What's not to love about an event for which CNN noted:"Some 4,000 spectators turned out to watch, but they didn't escape the mayhem, either. One man who tried to dodge a bouncing cheese lost his balance and tumbled 100 feet down the hillside. He was being hospitalized with a head injury." (My italics.) Just imagine: A spectator had to be hospitalized for a head injury!

I would love to go and see it myself, despite the fact that I bet the food is awful and I might get a head injury. This? this is a sport I can totally get behind.

Monday, October 8, 2007

A Letter From the Cat.

Dear Large Human Female,

I’ve been living in this house for about 5 years now, and I’ve tried mighty hard to train you to my way of living, but you just don’t seem to be catching on. You seem really nice and all, but you’re a little slow on the up-take, and it seems I’m going to have to put the dots real close together for you, and tell you what I need.

The smaller females in the household are pleasant enough, but they are so far beneath me that it is all I can do to acknowledge their presence. You are clearly the one in charge of that big, white cold thingy in the kitchen where The Most Wonderous Treasures of All are kept. When they start doling out that glorious, spectacular, greatest substance ever known you call “tuna”, then I’ll give them a glance. But for now, baby, you’re it.

You seem to be fond of that large, male human in the house, and for the life of me, I cannot figure out why. I’ve never seen him kill anything small and defenseless and then bring it straight to you. As far as I can tell, he doesn’t lick your face, or drool on you and butt his head into yours. When you are at the kitchen table staring at a large pieces of paper with black squiggles on it, he never sees it as the golden opportunity that it is to declare his love by coming over and laying down on it. (I figure you’re just sitting and staring at one spot, why not give you something lovely to look at?) Sure, he does give off the BTUs at an incredible rate, and I can see that he’s kind of nice to curl up beside, but he never purrs, so how do you know he likes you?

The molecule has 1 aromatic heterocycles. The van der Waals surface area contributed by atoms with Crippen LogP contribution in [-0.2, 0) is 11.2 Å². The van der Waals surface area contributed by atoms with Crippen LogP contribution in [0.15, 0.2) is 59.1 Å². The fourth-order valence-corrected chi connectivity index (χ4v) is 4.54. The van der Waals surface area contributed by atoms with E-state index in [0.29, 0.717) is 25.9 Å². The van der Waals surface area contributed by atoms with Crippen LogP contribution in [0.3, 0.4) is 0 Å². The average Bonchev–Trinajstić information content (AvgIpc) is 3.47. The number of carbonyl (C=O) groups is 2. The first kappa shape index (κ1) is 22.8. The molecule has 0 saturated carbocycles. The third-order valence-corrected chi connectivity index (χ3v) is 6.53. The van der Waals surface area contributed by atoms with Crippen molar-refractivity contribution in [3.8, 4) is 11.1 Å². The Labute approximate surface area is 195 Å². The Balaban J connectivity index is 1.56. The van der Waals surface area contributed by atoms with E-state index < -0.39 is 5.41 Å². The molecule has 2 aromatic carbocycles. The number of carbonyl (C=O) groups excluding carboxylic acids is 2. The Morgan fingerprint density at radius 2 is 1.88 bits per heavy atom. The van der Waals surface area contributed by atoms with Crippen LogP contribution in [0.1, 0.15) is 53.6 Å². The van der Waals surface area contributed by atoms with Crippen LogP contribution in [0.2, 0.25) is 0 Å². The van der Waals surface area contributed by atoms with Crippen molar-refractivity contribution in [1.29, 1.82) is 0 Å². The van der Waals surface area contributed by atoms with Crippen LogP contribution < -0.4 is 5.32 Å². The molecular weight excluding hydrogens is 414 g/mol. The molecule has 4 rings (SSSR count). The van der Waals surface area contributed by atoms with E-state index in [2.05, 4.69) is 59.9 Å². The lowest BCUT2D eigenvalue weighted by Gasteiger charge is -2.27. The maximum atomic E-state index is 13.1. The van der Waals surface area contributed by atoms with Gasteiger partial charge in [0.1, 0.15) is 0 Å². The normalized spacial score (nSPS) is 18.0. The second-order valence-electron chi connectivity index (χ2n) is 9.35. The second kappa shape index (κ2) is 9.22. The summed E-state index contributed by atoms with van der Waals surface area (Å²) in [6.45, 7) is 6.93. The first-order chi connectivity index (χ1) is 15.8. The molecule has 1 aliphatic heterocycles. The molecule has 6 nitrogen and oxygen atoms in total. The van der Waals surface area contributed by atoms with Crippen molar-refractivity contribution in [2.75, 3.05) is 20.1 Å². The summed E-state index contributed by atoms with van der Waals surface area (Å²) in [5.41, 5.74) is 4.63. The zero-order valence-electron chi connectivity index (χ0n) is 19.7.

Nobody appreciates a good sleep like I do, and you seem to value it as well, but for some reason you do most of yours at night. Why do you do that? The middle of the day is the optimum time to sleep, night-time is party time; that’s when all of the really interesting stuff happens. A ping-pong ball rolling around in the bathtub makes a considerably more satisfying noise at 3:00 a.m. than it does during the day. Judging by your reaction to my little discovery, you do not agree.
And plus, I have to stay up all night to protect the rest of you, who are sleeping, against all sorts of dangerous intruders. Imagine what would happen if that friggin’ raccoon, who comes into the yard every night, did so and I didn’t tell you??? You seem to be wholly uncaring about this menacing terror to your security, but that does not stop me from alerting you night after night. It’s for your own good, you know. I do not appreciate being shaolin-soccer kicked off the bed for my efforts. And that one time, that another cat walked right under your bedroom window??? Thank God you had me there to protect you, or who knows what might have happened. You’re welcome.

I’ve tried mightily to tell you about the fabulous shredding qualities of claws, because you really should get some, but you appear to not appreciate my efforts. Those large, soft things you sit on seem very nice, but couldn’t they also be put to a good use as a scratching post? Why not both? I think the end of those things look much better after a good scratching.

That box you get into every day where the water comes pouring down on you? What’s up with that? That is my idea of a torture chamber. Every day, as you walk towards it, I try to stop you by gently tapping the last part of you to go by me, to alert you to the dangers that lie within. (Okay, so occasionally my claws get the better of me and I cannot help but sink one or two into that soft flesh, but really, what’s it going to take?) You are really going to have to stop going in there, you look just awful when you come out.

Look, I appreciate the whole “roof over my head, food in the dish” deal, and other than that trip once a year to the place where they stick things up my bum and poke me with very sharp objects, I like it here a lot. In fact, you’ve done a pretty good job of setting me up very nicely, and I’m grateful. So, if we could just clear up these few things, it would be kitty paradise here, and I’d be really, really happy. If I could just figure out how to get at that tuna all by myself.


Sunday, October 7, 2007


My life is about as stress-free, mundane and run-of-the-mill as it gets, and believe me, I like it like that. And I have plenty to be thankful for, and not just the usual health, and beautiful children and wonderful husband. (I wish for once, I could hear someone say, "I have two perfectly ordinary children and a husband who really pisses me off now and then.") So here is a list of things for which I am truly grateful.

1. Hot showers. I remember reading a book about a pioneer woman who had a bath once a month in the summer, and not at all in the winter. I could barely finish the book after that. How disgusting would that be? I'm very glad to live in a time where hot showers are considered an inalienable right. The shower that I have after coming home from a week at the cottage is the best one all year. And we HAVE a shower at the cottage, (which, yes, I do use.)